OPINION: Let’s hail Moi for continental peace effort, Uhuru for national
By Michael Cherambos
About a week ago, a man who straddled the political landscape of this country like a colossus for over half a century, bowed out of the ring, this time forever.
On Wednesday February 12, Kenya’s second president Daniel Toroitich Arap Moi was laid to rest at his farm in Kabarak, Nakuru County.
Moi, who served as president for 24 years, the longest of the four presidents the country has had so far, was many things to many people. To some, like current President Uhuru Kenyatta, he was a father. To others, like the current Deputy President, he was a mentor. To former Prime Minister Raila Odinga, he was a friend-enemy-friend.
But to others, like former Subukia MP and one time assistant minister Koigi Wamwere, Moi was the definition of brutality.
One thing that every objective observer of local, continental and global politics, however agrees is that Moi was a peace maker. At least that is the one thing haters and lovers of the former president must give the man from Sacho! And for that, leaders from across the world, Africa and the East Africa region gathered in this country to bid the prince of peace farewell.
Quite in order for Kenya!
A couple of months ago, two momentous events happened for the East African region, and for Africa as a whole. Much of the attention went to the second event – Kenyan marathon runner Eliud Kipchoge becoming the first person to run a marathon in less than two hours. The feat that many thought could never be done was achieved by an unassuming 34-year-old from Nandi County, sending a message to all young Kenyans and Africans that if you work hard and believe in your talent, nothing is impossible.
But with all due respect to our sporting hero, the more significant event occurred a day earlier, when it was announced that Ethiopian Prime Minister Abiy Ahmed Ali had been awarded the 2019 Nobel Peace Prize for his efforts to “achieve peace and international cooperation”. In particular, Abiy was recognised for the peace deal he signed with neighbouring Eritrea, ending a 20-year military stalemate following their 1998-2000 border war.
In winning the Prize, Abiy became the first African political figure to win the prize in a decade, and only the second ever winner from the East African region. With the prize often given to those who have brought peace to warring countries, notably in the Middle East, Abiy became the first African leader to be recognised for making peace between nations, thus proving that we Africans too can be peacemakers.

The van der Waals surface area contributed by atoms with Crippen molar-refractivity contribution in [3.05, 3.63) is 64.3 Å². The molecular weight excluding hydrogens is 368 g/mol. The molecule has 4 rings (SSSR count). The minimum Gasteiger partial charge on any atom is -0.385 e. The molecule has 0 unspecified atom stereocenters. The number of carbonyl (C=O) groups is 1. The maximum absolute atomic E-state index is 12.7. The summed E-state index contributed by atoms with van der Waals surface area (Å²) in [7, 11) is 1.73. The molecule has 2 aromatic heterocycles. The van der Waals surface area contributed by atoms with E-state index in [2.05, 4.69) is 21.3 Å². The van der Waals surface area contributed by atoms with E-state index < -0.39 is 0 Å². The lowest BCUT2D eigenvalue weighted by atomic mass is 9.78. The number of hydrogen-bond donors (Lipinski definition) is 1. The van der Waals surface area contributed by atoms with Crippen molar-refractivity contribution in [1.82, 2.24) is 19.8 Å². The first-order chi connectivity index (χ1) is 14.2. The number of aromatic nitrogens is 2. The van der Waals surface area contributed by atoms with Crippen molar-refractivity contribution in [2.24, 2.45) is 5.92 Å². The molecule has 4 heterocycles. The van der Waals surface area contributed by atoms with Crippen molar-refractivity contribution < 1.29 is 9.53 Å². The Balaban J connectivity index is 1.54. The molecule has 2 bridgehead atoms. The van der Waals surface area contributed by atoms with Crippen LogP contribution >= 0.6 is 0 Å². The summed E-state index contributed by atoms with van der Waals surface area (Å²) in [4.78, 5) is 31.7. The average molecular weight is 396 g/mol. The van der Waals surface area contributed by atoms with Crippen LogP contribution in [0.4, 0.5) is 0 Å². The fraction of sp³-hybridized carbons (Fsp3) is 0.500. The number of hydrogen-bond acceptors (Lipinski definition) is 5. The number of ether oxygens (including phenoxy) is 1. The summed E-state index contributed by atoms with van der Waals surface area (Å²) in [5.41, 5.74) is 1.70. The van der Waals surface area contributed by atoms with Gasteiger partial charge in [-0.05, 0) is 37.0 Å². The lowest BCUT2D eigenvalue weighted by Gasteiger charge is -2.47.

Noting the continental significance of his award on a call with the secretary of the Norwegian Nobel Committee, Abiy explained that this “is a prize given to Africa… and I can imagine how the rest of Africa’s leaders will take it positively to work on [the] peace-building process on our continent.”
But one other leader who needs no nudging when it comes to peace building in Africa is the late President Moi’s political son, President Uhuru Kenyatta. After all, Uhuru has been building peace in Kenya for the past six years. And while Uhuru’s efforts are perhaps less eye catching and swift as those of his Ethiopian counterpart, they are no less significant.
Let us not forget, just twelve years ago Kenya was perhaps at the crisis point of our continent. Few who witnessed or experienced the devastating violence following the 2007 election will forget it. Community killing community, brother killing brother. And while Uhuru didn’t come to office until five years after the killings, he was the one to truly understand its significance and the need to make peace between the communities, thus ensuring that the horrendous scenes would never be repeated.
The first step was to bring together the two tribes whose rivalry had dominated the 2007 killings. This was largely achieved through his outreach to erstwhile opponent William Ruto, which led to the Jubilee Alliance, and 6 years and counting of partnership.
The next step was a similar détente with Uhuru’s other long standing rival, Raila Odinga, which came in the shape of the famous handshake in March of last year. Notably, Raila’s two time running mate Kalonzo Musyoka also signed on to this unity agreement.
Like his countryman Eliud Kipchoge, Uhuru has achieved what had previously been scarcely believable – he has brought together Kenya’s four main political leaders representing our four main tribes. Uhuru had united Kenya’s ‘Big Four’.
Of course, things are never quite so straightforward. There are various reports of tensions between the leaders, and there remains a chance that disagreements will again break out surrounding the 2022 election.
Such provisos are not uncommon. Anyone following Ethiopian politics will be aware that Abiy still has much work to do to democratise the country, and South Africa has certainly experienced its ups and downs since Nelson Mandela and F. W. de Klerk famously shared the Nobel Prize in 1993.
So while Uhuru may not have cemented Kenyan peace for ever more, what he has done is shown us an alternative model of conflict resolution. One in which politics does not have to be a zero-sum game. In which rivals can settle their differences peacefully, and put aside their hostility to work together for the benefit of their people.
Whether that is enough for Uhuru to be the next African recipient of the Nobel Peace Prize only time will tell, but one thing is for sure. When, in 2022, Uhuru steps down and goes into retirement, he will have left behind a more peaceful, united and harmonious country than the one he inherited. And for that, he deserves our eternal gratitude.
Michael Cherambos comments on topical socio-political issues; [email protected]
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